What’s the news: The Food and Drug Administration (FDA) authorized a second booster dose of either the Pfizer-BioNTech or Moderna COVID-19 mRNA vaccines for people over 50 and for certain people with compromised immune systems, which may be administered four months after receiving an initial booster dose. The Centers for Disease Control and Prevention (CDC) followed suit with a recommendation that these people may receive a second booster dose.
The CDC is recommending that adults who got the J&J vaccine for their primary series and booster dose at least four months ago may now receive a second booster dose of an mRNA COVID-19 vaccine.
The move is based on newly published data from its tracking network of COVID-19 related emergency department visits and hospitalizations in 10 states. For COVID-19 patients in the network hospitals, vaccine effectiveness against COVID-19 related hospitalization was 54% after two Janssen doses. That compares with 79% for one Janssen and one mRNA dose, and 83% for three mRNA doses.
The CDC’s action is commonly known as a “permissive recommendation,” meaning that certain people may get the second booster if they wish to get it, though the agency itself is not yet officially urging them to do so.
The news comes as the CDC reported that the highly transmissible SARS-CoV-2 BA.2 Omicron subvariant now accounts for more than half of cases in the U.S. The FDA said it had determined that the known and potential benefits of a second COVID-19 vaccine booster dose with either of these vaccines outweigh their known and potential risks in these populations.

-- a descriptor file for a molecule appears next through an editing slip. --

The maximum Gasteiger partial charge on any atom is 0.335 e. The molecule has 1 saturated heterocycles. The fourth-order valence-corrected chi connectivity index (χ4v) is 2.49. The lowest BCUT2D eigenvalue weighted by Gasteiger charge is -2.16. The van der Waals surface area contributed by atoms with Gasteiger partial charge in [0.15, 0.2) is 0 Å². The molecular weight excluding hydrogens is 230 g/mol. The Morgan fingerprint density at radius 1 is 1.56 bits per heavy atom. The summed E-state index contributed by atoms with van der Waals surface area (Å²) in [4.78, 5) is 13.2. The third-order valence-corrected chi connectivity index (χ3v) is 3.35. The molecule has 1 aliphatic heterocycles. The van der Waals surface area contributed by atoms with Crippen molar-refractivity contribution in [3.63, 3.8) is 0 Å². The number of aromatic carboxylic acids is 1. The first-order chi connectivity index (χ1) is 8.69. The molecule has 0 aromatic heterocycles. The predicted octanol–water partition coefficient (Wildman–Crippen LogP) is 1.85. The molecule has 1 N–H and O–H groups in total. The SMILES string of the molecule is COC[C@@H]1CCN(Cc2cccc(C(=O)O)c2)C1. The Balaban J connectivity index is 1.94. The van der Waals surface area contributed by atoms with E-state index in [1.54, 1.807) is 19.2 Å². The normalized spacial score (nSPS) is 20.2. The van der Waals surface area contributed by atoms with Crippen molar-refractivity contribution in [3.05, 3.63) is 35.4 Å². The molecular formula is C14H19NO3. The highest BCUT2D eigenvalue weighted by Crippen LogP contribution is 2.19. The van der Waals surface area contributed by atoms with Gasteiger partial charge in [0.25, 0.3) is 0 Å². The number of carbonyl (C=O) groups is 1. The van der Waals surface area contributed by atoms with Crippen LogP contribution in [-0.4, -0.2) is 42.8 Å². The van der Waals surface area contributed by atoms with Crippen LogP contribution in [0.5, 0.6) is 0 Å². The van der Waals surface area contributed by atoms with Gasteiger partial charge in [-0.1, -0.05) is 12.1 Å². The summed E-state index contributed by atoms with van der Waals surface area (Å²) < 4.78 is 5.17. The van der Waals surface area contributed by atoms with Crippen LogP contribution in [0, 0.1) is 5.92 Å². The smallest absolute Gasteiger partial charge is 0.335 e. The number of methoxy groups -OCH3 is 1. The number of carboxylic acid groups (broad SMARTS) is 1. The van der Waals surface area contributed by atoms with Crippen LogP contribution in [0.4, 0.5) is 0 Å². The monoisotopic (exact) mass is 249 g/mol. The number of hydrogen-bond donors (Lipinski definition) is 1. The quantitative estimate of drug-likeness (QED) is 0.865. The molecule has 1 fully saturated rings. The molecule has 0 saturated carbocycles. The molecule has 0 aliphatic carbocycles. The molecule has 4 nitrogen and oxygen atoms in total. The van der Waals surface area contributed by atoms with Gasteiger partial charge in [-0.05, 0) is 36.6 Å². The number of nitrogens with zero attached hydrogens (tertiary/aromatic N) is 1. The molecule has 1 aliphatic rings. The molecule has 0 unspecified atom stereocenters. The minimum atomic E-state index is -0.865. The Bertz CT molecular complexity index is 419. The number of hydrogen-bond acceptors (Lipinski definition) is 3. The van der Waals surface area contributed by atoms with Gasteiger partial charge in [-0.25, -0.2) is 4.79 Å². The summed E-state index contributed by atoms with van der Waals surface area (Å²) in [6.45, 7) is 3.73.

Why it’s important: The agencies’ actions were driven by Biden administration concern that the waning immunity in older Americans as well as protection for those with compromised immune systems needed to be bolstered before an expected new wave of COVID-19 hits in the fall, Andrea Garcia, MPH, director of science, medicine and public health at the AMA, said during an episode of the “AMA COVID-19 Update” about FDA authorization for a second booster shot.
“At that point, federal health officials say they expect that everyone is going to need another shot,” Garcia added.
During the recent COVID-19 surge driven by SARS-CoV-2 Omicron variant, people receiving a booster dose were 21 times less likely to die from COVID-19, compared with patients who were unvaccinated. They were seven times less likely to be hospitalized, according to the CDC. The updated recommendations acknowledge the increased risk of severe disease in certain populations including seniors and those 50 or older with multiple underlying conditions, the CDC added.
The FDA noted that it was basing its action on safety and immune response information reported to the agency, information on effectiveness reported by vaccine manufacturers, and a summary of safety data provided by the Israeli health ministry on the administration of a fourth dose to 700,000 people—the vast majority of whom were between 60 and 100 years old.
“That study found that older adults who received that second booster of the Pfizer vaccine, specifically, had a 78% lower mortality rate than those who only had one booster,” the AMA’s Garcia said, offering a note of a caution about the results, which have not yet gone through peer review.
Learn more: In a statement, CDC Director Rochelle P. Walensky, MD, MPH, said the agency would collaborate with the FDA and others to continue evaluating the “the need for additional booster doses for all Americans.”
To stay informed on the latest COVID-19 news on vaccines, treatments and guidance, visit the AMA COVID-19 resource center for physicians.
And read why now is definitely not the time to skimp on the COVID-19 funding that’s needed to pay for vaccines, testing and therapies.
The AMA has also developed frequently-asked-questions documents on COVID-19 vaccination covering safety, allocation and distribution, administration and more. There are two FAQs, one designed to answer patients’ questions (PDF), and another to address physicians’ COVID-19 vaccine questions (PDF).